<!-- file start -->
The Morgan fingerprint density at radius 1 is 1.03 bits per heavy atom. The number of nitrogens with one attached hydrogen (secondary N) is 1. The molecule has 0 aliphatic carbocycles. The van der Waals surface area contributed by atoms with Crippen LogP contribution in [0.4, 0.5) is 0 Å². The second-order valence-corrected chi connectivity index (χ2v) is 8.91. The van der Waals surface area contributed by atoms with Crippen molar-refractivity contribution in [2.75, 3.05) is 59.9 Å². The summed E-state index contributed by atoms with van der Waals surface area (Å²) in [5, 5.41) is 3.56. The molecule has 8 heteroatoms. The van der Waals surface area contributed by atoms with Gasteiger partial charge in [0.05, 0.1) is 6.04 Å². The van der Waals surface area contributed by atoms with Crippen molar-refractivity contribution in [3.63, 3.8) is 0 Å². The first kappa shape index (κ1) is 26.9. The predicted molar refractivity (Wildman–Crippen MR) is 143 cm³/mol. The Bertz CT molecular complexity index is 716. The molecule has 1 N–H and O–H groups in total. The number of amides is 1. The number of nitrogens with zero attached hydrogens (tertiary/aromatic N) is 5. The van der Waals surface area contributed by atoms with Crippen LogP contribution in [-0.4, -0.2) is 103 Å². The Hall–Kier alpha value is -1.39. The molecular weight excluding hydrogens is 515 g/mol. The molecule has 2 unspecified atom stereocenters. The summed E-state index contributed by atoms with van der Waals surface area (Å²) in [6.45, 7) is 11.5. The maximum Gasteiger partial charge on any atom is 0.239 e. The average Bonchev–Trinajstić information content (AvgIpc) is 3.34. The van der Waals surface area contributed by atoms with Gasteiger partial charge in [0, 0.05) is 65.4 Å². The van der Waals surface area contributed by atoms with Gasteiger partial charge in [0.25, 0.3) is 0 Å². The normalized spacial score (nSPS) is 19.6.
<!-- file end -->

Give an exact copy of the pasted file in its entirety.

The Morgan fingerprint density at radius 1 is 1.03 bits per heavy atom. The number of nitrogens with one attached hydrogen (secondary N) is 1. The molecule has 0 aliphatic carbocycles. The van der Waals surface area contributed by atoms with Crippen LogP contribution in [0.4, 0.5) is 0 Å². The second-order valence-corrected chi connectivity index (χ2v) is 8.91. The van der Waals surface area contributed by atoms with Crippen molar-refractivity contribution in [2.75, 3.05) is 59.9 Å². The summed E-state index contributed by atoms with van der Waals surface area (Å²) in [5, 5.41) is 3.56. The molecule has 8 heteroatoms. The van der Waals surface area contributed by atoms with Gasteiger partial charge in [0.05, 0.1) is 6.04 Å². The van der Waals surface area contributed by atoms with Crippen molar-refractivity contribution in [3.63, 3.8) is 0 Å². The first kappa shape index (κ1) is 26.9. The predicted molar refractivity (Wildman–Crippen MR) is 143 cm³/mol. The Bertz CT molecular complexity index is 716. The molecule has 1 N–H and O–H groups in total. The number of amides is 1. The number of nitrogens with zero attached hydrogens (tertiary/aromatic N) is 5. The van der Waals surface area contributed by atoms with Crippen LogP contribution in [-0.4, -0.2) is 103 Å². The Hall–Kier alpha value is -1.39. The molecular weight excluding hydrogens is 515 g/mol. The molecule has 2 unspecified atom stereocenters. The summed E-state index contributed by atoms with van der Waals surface area (Å²) in [6.45, 7) is 11.5. The maximum Gasteiger partial charge on any atom is 0.239 e. The average Bonchev–Trinajstić information content (AvgIpc) is 3.34. The van der Waals surface area contributed by atoms with Gasteiger partial charge in [0, 0.05) is 65.4 Å². The van der Waals surface area contributed by atoms with Gasteiger partial charge in [0.25, 0.3) is 0 Å². The normalized spacial score (nSPS) is 19.6.